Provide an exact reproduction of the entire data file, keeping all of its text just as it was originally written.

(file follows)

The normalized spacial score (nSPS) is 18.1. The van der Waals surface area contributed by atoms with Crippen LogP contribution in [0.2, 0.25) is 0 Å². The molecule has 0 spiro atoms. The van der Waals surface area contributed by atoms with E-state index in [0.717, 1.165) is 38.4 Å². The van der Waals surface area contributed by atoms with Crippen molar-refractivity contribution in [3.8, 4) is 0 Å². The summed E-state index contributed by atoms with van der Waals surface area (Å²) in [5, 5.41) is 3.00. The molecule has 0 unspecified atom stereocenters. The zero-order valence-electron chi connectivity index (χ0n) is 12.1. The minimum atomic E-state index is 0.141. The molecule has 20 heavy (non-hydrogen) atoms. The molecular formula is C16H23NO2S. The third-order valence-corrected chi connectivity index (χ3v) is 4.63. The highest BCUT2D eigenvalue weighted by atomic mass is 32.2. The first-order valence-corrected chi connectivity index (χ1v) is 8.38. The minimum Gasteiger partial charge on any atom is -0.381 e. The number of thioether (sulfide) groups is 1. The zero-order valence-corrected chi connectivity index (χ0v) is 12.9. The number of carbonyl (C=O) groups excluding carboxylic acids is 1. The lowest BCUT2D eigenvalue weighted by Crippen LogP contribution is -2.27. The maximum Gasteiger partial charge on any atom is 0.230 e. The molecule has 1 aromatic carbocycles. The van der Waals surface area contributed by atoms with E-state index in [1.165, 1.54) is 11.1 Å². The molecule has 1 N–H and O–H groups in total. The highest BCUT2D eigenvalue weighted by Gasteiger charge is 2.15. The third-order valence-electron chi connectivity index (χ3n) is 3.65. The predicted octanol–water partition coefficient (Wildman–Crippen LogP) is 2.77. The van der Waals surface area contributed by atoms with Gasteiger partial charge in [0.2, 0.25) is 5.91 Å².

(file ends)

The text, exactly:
The normalized spacial score (nSPS) is 18.1. The van der Waals surface area contributed by atoms with Crippen LogP contribution in [0.2, 0.25) is 0 Å². The molecule has 0 spiro atoms. The van der Waals surface area contributed by atoms with E-state index in [0.717, 1.165) is 38.4 Å². The van der Waals surface area contributed by atoms with Crippen molar-refractivity contribution in [3.8, 4) is 0 Å². The summed E-state index contributed by atoms with van der Waals surface area (Å²) in [5, 5.41) is 3.00. The molecule has 0 unspecified atom stereocenters. The zero-order valence-electron chi connectivity index (χ0n) is 12.1. The minimum atomic E-state index is 0.141. The molecule has 20 heavy (non-hydrogen) atoms. The molecular formula is C16H23NO2S. The third-order valence-corrected chi connectivity index (χ3v) is 4.63. The highest BCUT2D eigenvalue weighted by atomic mass is 32.2. The first-order valence-corrected chi connectivity index (χ1v) is 8.38. The minimum Gasteiger partial charge on any atom is -0.381 e. The number of thioether (sulfide) groups is 1. The zero-order valence-corrected chi connectivity index (χ0v) is 12.9. The number of carbonyl (C=O) groups excluding carboxylic acids is 1. The lowest BCUT2D eigenvalue weighted by Crippen LogP contribution is -2.27. The maximum Gasteiger partial charge on any atom is 0.230 e. The molecule has 1 aromatic carbocycles. The van der Waals surface area contributed by atoms with E-state index in [1.165, 1.54) is 11.1 Å². The molecule has 1 N–H and O–H groups in total. The highest BCUT2D eigenvalue weighted by Gasteiger charge is 2.15. The third-order valence-electron chi connectivity index (χ3n) is 3.65. The predicted octanol–water partition coefficient (Wildman–Crippen LogP) is 2.77. The van der Waals surface area contributed by atoms with Gasteiger partial charge in [0.2, 0.25) is 5.91 Å².